How to Become A Mortgage Loan Officer

The basic job of a Mortgage Loan Officer is to sell loan packages to customers who are interested in buying residential or commercial property. They usually work for credit unions, banks and mortgage companies.

Should I Become a Mortgage Loan Officer?

Mortgage Loan Officers’ work requires them to review and process the loan applications before moving forward to the next step. To review an application, they request information from interested clients and ask them for documents like previous credit reports. After the loan application has been approved, they set up a loan package for their clients. The nature of their work requires Mortgage Loan Officers to work full-time in most cases.

Education Required

Bachelor's degree is a preference

Major Requirement

Finance, economics, business, or related field


Mortgage Loan Originator (MLO) License required; SAFE Act registration may be needed


On-the-job training

Key Skills

Decision-making Skills, Interpersonal Skills, Proactiveness and Detail Oriented

Annual Mean Salary

$76,270 (for all Loan Officers)

Job Outlook

8% (Faster than average)

Source: U.S. Bureau of Labor Statistics (2018)

The U.S. Bureau of Labor Statistics categorizes the Mortgage Loan Officers under the category of “(All) Loan Officers.” As reported by the BLS in 2018, Loan Officers earned an annual mean salary of $76,270 which roughly amounts to $36.67 per hour. As per the BLS 2018 data, Securities, Commodity Contracts, and Other Financial Investments and Related Activities is the highest paying industry for this profession and paid $110,530 as the annual mean wage. This profession has been predicted to grow by 8% between 2018 to 2028 by BLS.

Career Requirements

The nature of Mortgage Loan Officers requires them to build lasting relationship with clientele and partner companies like realtors and builders etc. to bring in more loan applicants in the future. For this purpose, employers look for candidates who possess excellent communication skills, customer service abilities, organizational qualities and sales skills to lobby customers as well as keep a record of their information. They are also required to have above par interpersonal and decision-making skills. They must be familiar with the basics of mortgage, loan and financial institution policies and procedures.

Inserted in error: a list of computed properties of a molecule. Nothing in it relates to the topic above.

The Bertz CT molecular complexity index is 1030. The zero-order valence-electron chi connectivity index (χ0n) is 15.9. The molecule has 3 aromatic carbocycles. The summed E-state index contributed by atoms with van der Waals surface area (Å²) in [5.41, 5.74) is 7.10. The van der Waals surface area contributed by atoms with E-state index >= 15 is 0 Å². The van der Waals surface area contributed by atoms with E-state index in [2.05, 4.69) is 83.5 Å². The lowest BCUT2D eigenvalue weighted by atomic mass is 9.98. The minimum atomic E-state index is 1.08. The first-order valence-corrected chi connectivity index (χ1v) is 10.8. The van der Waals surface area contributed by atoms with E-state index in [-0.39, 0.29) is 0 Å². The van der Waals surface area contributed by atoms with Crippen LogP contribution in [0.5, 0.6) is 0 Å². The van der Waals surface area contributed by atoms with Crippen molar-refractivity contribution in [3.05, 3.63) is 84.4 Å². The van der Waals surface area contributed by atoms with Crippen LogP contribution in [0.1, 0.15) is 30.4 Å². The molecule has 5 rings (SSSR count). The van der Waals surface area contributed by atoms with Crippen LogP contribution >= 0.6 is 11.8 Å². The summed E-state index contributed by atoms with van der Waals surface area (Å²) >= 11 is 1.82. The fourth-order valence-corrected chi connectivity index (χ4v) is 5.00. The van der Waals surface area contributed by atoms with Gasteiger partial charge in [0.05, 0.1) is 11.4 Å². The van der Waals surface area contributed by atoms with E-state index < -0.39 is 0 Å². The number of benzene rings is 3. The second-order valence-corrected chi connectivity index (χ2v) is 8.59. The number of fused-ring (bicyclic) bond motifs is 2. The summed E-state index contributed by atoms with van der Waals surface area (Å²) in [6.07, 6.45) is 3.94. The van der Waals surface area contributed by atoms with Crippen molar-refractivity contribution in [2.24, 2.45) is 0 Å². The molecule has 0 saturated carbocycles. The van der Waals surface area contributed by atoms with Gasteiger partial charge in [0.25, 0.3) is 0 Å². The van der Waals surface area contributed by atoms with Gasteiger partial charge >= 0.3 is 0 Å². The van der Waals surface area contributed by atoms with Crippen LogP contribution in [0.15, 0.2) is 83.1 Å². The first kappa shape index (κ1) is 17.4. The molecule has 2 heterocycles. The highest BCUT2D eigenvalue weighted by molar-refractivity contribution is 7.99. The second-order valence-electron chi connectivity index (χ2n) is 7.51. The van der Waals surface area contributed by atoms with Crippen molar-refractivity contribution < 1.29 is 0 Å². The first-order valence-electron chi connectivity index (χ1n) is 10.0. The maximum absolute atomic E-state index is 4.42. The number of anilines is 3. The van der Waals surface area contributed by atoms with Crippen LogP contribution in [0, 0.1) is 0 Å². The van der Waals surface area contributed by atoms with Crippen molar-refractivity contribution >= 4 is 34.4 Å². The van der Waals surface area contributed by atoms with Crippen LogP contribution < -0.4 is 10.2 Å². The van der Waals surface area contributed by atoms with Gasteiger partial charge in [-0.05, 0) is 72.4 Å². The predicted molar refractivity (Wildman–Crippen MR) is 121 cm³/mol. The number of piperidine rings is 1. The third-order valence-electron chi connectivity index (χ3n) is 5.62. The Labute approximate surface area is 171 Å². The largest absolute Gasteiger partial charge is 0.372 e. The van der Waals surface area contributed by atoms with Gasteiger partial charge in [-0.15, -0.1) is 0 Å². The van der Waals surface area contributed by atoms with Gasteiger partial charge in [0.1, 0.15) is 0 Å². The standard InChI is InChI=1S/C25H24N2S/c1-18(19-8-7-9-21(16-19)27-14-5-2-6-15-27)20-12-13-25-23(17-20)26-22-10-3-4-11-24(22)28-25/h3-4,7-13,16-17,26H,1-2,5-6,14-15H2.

Steps to Become a Mortgage Loan Officer

Although the minimum educational requirement for this career is a high school diploma or equivalent, most employers look for candidates with a bachelor’s degree. Work experience and licensure is also needed. All of these things are further explained below.

  1. Education

You need at least a high school diploma or equivalent to enter this profession. However, employers prefer people who have a bachelor's degree in a business, economics, finance or a related field.

  1. Field Experience  

Numerous employers prefer hiring individuals who have field experience. This applies especially to people who do not possess a bachelor's degree. However, newly hired candidates are provided with on-the-job training. Potential Mortgage Loan Officers can find work in a variety of settings. For instance, they can work in customer service, banking, and sales etc.


  1. Complete On-The-Job-Training

It is mandatory for people in this line of work to complete on-the-job-training, regardless of what degree they were hired with. The duration and intensity of training can vary depending on the work setting.

  1. Certification

Mortgage Loan Officers need to be licensed as Mortgage Loan Originators (MLO). The Nationwide Mortgage Licensing System (NMLS) provides this licensure and requirements for it vary by state. The applicants are usually required to:

  • Clear a background check
  • Present a credit report
  • Take a minimum of 20 hours of courses
  • Pass the written exam

The Secure and Fair Enforcement (SAFE) Act needs Mortgage Loan Officers in certain states to complete some courses to become licensed. These courses include topics on becoming an MLO, how mortgage procedures work, ethics, and federal law etc.

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